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What ISIS has to gain by tweeting these photos of a massacre

Zack Beauchamp is a senior correspondent at Vox, where he covers ideology and challenges to democracy, both at home and abroad. Before coming to Vox in 2014, he edited TP Ideas, a section of Think Progress devoted to the ideas shaping our political world.

Over the weekend, the Islamic State of Iraq and the Levant (ISIS for short) released horrifying photos of a massacre of captured Iraqi Army troops. ISIS, a Sunni Muslim extremist group, claims to have slaughtered 1,700 Shia Iraqi soldiers taken prisoner during their rapid march across north-central Iraq. No one has verified the claims about casualties, but the pictures are strong evidence that a massacre happened. Warning that several pictures are posted below, and that some of them are graphic.



This isn't just ISIS bragging about their murderousness. ISIS has a well-developed social media presence, which they're using deliberately in this campaign to do two things: intimidate Iraqis who might oppose them and win supporters in their battle with al-Qaeda for influence over the international Islamist extremist movement.

ISIS has an incredibly sophisticated social media organization, rivaling major corporations' work (albeit put towards much, much darker ends). "American ad companies could learn a lot from what ISIS is doing now," J.M. Berger, editor of Intelwire and a well-regarded expert on the use of social media by extremist groups, told me. "They've designed social media applications that will broadcast tweets at regular intervals and manipulate hashtags" to get their message across.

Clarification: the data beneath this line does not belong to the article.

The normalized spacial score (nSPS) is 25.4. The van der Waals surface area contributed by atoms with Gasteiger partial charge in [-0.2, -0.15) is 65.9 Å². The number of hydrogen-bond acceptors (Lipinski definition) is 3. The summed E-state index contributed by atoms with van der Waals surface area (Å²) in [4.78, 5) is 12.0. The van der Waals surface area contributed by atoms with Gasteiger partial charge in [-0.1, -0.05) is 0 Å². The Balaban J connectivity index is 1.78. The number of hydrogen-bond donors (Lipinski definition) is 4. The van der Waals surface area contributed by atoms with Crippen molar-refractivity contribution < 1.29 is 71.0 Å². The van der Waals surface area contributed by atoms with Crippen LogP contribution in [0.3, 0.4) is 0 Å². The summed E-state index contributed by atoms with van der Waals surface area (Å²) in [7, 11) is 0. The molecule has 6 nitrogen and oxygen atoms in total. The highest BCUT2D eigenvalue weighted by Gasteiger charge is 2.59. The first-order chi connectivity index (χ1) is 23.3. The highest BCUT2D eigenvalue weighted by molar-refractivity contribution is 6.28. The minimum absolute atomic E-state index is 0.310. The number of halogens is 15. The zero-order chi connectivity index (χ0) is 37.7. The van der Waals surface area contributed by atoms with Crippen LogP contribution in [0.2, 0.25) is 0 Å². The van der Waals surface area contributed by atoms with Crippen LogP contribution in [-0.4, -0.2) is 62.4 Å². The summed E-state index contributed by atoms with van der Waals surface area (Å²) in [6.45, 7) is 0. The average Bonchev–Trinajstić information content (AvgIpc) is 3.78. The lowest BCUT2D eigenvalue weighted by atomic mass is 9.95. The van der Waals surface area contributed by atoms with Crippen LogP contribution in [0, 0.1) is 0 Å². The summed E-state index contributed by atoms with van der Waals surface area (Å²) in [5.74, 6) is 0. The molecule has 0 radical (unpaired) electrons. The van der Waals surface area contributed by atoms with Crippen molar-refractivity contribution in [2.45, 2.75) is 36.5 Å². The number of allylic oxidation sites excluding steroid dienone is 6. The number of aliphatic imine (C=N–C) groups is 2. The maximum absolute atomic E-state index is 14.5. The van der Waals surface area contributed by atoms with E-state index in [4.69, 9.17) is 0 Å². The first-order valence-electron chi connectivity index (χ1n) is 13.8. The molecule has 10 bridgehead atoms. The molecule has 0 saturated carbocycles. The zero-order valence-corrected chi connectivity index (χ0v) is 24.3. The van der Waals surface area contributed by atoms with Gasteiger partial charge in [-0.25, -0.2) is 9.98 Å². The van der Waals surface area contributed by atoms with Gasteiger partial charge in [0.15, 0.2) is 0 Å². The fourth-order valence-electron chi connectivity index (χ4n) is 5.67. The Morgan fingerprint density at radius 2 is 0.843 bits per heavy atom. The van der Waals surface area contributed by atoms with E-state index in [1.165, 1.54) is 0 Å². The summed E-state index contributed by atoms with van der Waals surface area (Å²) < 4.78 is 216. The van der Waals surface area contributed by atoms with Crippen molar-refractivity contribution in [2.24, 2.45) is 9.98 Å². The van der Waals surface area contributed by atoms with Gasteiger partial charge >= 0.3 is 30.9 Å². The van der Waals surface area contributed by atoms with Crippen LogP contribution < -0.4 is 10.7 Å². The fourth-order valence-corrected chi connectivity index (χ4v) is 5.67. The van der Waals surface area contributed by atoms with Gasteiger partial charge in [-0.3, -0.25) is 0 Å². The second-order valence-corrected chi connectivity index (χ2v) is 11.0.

Berger thinks the first goal of broadcasting these gruesome images is to scare Iraqi civilians. "They're trying to intimidate the populations in the areas where they're headed," he said. This makes sense: as ISIS progresses southward from northern Iraq, they're moving towards land with larger Shia populations. Instead of trying to win over Sunni civilians by adopting sectarian grievances against Iraq's Shia government, they need to scare Shia civilians (who will never side with ISIS) so they don't actively oppose their march.



Take Baghdad, a formerly diverse city that's now predominantly Shia. ISIS wants Baghdad, though they aren't strong enough to take it. If you searched "Baghdad" in Arabic on Twitter Sunday night, "your first result would be an ISIS poster that said ‘we are coming to Baghdad,'" Berger said. That social media manipulation is consistent with the goal of intimidating Shia populations.

According to Berger, the second goal of ISIS' social media campaign is to win its global competition with al-Qaeda. ISIS actually used to be part of al-Qaeda, but the two groups split in early 2014. ISIS had stopped following al-Qaeda leadership's orders, particularly with respect to killing civilians. al-Qaeda wanted ISIS to slow down the pace of civilian killing, and ISIS wouldn't.


ISIS photo 3

Now ISIS is "in the midst of a struggle to claim the mantle of the global jihadist movement, Berger said. "They're in competition with al-Qaeda, and they want to be the leader." One way to do that is to show how powerful and vicious you are by executing captured Shia soldiers.

Aside from the strategic considerations, this makes plain that, however bad the Iraqi government is — and they're likely to start bombing indiscriminately in cities soon — ISIS is much worse. Last week, Human Rights Watch executive director Kenneth Roth got in a lot of trouble for tweeting this:

"That tweet was kinda nuts," Berger said. "The idea that ISIS would be more inclusive and less sectarian than [Iraqi Prime Minister Nuri] al-Maliki is absurd."

After looking at these photos, it's really hard to say he's wrong.

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